Best Track & Field Exercises You're Not Doing

STACK Expert Phillip Michael Vaughn shows you three exercises that focus on the triple extension to improve your track & field performance.

Track and Field Exercises

Co-authored by Steven Keith Scruggs

When you're training for track & field events, it's difficult to know which muscles to target. Sure, you should train your legs, but what if you want to get more specific?

Here are some exercises that develop the triple extension—movement at the ankles, knees and hips. The triple extension occurs frequently in track & field—for instance, when throwing, jumping and sprinting.

Exercises for Track & Field Athletes

Mid-Thigh Pull

  • Start from the peak power position in the rack.
  • Hold the bar slightly above the pocket, or at the location of where your hips bend, with your arms straight.
  • Slightly flex your knees and keep your torso upright.
  • Forcefully explode upward.
  • Extend your knees, hips and ankles as you fully reach an upright position, then shrug the bar in a fashion similar to the Clean.
  • Return the bar to the rack, reset and repeat the movement for the desired number of reps.

This exercise strengthens the hamstrings, quads and glutes, while targeting other postural support muscles and teaching you to move at maximal speeds. For more information on the Mid-Thigh Pull, see "The Mid-Thigh Pull: Proper Application and Progressions of a Weightlifting Movement Derivative."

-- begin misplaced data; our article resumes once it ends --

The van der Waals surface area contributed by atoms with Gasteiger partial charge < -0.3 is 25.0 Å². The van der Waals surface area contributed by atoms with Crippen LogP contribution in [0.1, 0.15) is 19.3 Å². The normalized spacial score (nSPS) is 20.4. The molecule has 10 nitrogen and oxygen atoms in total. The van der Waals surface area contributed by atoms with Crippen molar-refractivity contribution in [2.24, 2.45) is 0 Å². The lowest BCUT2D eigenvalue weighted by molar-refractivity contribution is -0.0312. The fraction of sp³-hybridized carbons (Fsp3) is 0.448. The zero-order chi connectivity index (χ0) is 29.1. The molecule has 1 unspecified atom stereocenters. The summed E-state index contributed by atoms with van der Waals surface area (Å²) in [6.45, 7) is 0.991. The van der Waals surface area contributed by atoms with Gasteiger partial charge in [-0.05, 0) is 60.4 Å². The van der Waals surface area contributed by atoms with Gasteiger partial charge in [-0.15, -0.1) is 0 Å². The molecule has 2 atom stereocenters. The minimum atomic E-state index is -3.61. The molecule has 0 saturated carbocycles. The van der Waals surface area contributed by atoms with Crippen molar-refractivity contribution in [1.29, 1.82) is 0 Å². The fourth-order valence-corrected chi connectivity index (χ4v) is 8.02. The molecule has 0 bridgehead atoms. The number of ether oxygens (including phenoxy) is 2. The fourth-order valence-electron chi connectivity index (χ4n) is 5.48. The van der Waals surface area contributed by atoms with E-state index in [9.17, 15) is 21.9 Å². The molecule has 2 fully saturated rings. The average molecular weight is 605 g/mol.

Pull to Knee

This exercise is performed with the barbell starting on the floor, in the same position you use during the Power Clean or Clean.

  • Keep the bar close to your body with the proper lifting posture in your back muscles.
  • Maintain the same angle at the hip as in the previous exercise.
  • Extend your knees and raise the bar off the floor, keeping it close to your shins throughout the movement.
  • Stop the movement once you've reached optimal bar height (equal to or slightly above your knees).
  • Return the bar to the floor and repeat for the desired number of reps.

For a more in-depth look at proper Pull To Knee technique, check out the article by Deweese et al., entitled "The Pull to Knee—Proper Biomechanics for a Weightlifting Movement Derivative."

Glute/Ham Developers

This movement can be completed on either a glute/ham machine or manually with a partner holding your feet.

  • Begin with your knees completely flexed and your torso upright.
  • Lower your body while contracting your hamstrings.
  • Once you reach the bottom of the movement, pull your body back upright, using your hamstrings and glutes.
  • Keep your torso in a straight line.

This movement primarily targets the glutes and hamstrings, while also engaging the muscles of the hip extensors and low back.

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